“There’s a tremendous value when a catastrophe occurs of a high-ranking official taking charge and doing two things,” said William Reilly, who led EPA during the George H.W. Bush administration.
“One is bringing people together who know what the nature of the problem is and getting them to agree and coalesce on a solution. But secondly — and this is equally important — communicating to the locally impacted people and to the country. The communication part is enormously important. And that did not happen here,” he said.
Manchin, a Democratic senator and Biden ally, welcomed Regan’s first visit last week to East Palestine, which is 20 miles from the border of Manchin’s home state of West Virginia. Still, Manchin called it “unacceptable that it took nearly two weeks for a senior administration official to show up.”
Trump’s upcoming visit to Ohio has fueled conservatives’ complaints about Biden’s own concern for the residents of East Palestine.
Boebert, a Colorado Republican, slammed the president on Twitter on Monday as Biden made a surprise trip to Kyiv to highlight U.S. support for Ukraine nearly a year after Russia launched its invasion.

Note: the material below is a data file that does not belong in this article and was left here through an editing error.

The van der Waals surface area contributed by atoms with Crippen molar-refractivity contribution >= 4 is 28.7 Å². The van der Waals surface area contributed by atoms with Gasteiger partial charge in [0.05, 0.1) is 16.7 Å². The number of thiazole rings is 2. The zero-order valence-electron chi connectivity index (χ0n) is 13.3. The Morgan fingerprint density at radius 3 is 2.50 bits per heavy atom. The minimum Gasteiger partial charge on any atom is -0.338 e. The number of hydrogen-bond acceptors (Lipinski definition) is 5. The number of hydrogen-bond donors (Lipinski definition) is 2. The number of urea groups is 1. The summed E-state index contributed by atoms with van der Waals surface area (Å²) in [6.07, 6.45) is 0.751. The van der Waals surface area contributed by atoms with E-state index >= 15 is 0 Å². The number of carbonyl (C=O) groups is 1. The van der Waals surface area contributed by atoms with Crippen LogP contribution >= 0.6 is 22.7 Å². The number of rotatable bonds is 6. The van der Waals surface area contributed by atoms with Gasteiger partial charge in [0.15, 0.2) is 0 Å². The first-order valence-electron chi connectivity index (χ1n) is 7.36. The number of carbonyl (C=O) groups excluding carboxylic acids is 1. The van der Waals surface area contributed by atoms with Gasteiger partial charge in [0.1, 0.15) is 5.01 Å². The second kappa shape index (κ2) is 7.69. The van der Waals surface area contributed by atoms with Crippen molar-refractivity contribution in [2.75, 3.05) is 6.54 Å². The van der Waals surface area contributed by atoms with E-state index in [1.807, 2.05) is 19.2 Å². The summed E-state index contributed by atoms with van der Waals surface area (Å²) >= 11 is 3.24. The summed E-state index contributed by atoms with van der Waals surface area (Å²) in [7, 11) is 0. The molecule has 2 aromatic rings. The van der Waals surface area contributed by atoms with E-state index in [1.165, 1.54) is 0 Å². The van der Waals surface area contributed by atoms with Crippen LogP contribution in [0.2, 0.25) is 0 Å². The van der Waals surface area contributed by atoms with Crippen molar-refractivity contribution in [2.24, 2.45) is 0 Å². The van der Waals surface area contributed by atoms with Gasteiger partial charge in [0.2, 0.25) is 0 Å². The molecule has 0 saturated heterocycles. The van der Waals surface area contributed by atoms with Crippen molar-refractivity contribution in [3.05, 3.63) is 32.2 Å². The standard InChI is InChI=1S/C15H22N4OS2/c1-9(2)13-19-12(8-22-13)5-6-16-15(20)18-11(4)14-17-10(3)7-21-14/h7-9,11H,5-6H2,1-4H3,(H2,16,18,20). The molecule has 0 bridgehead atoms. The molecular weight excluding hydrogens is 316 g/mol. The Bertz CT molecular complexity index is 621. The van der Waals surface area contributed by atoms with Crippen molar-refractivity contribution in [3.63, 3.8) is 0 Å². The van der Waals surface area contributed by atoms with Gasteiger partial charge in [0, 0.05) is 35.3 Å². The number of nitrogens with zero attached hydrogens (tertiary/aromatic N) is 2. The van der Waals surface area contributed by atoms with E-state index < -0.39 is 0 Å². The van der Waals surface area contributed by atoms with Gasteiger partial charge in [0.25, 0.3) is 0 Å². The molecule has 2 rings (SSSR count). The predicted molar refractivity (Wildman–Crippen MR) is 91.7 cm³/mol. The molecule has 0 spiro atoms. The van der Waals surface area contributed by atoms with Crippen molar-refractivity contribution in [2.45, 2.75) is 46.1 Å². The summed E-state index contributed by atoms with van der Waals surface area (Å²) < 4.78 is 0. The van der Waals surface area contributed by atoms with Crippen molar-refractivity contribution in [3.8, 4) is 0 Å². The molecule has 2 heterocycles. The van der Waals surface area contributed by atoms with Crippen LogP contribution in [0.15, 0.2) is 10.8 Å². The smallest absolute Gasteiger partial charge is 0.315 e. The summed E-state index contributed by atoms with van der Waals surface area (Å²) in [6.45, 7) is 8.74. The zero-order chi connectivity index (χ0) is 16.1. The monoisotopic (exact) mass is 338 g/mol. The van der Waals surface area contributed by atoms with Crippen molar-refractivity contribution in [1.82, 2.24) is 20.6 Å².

“Biden spent five hours in Kyiv,” Boebert wrote. “That’s five hours more than he spent in East Palestine.”
Asked Tuesday whether he’d like Biden to visit the Ohio community impacted by the disaster, East Palestine Mayor Trent Conway told reporters he wouldn’t turn anyone away and that the president would be welcome. “We don’t want to be political pawns,” Conway said.
Conway on Monday told Fox News that Biden’s visit to Ukraine was “the biggest slap in the face.” He added, “That tells you right now he doesn’t care about us.”
Buttigieg draws GOP frustration
Buttigieg, a former Democratic presidential candidate, has become a popular target for conservatives’ ire over the Ohio incident.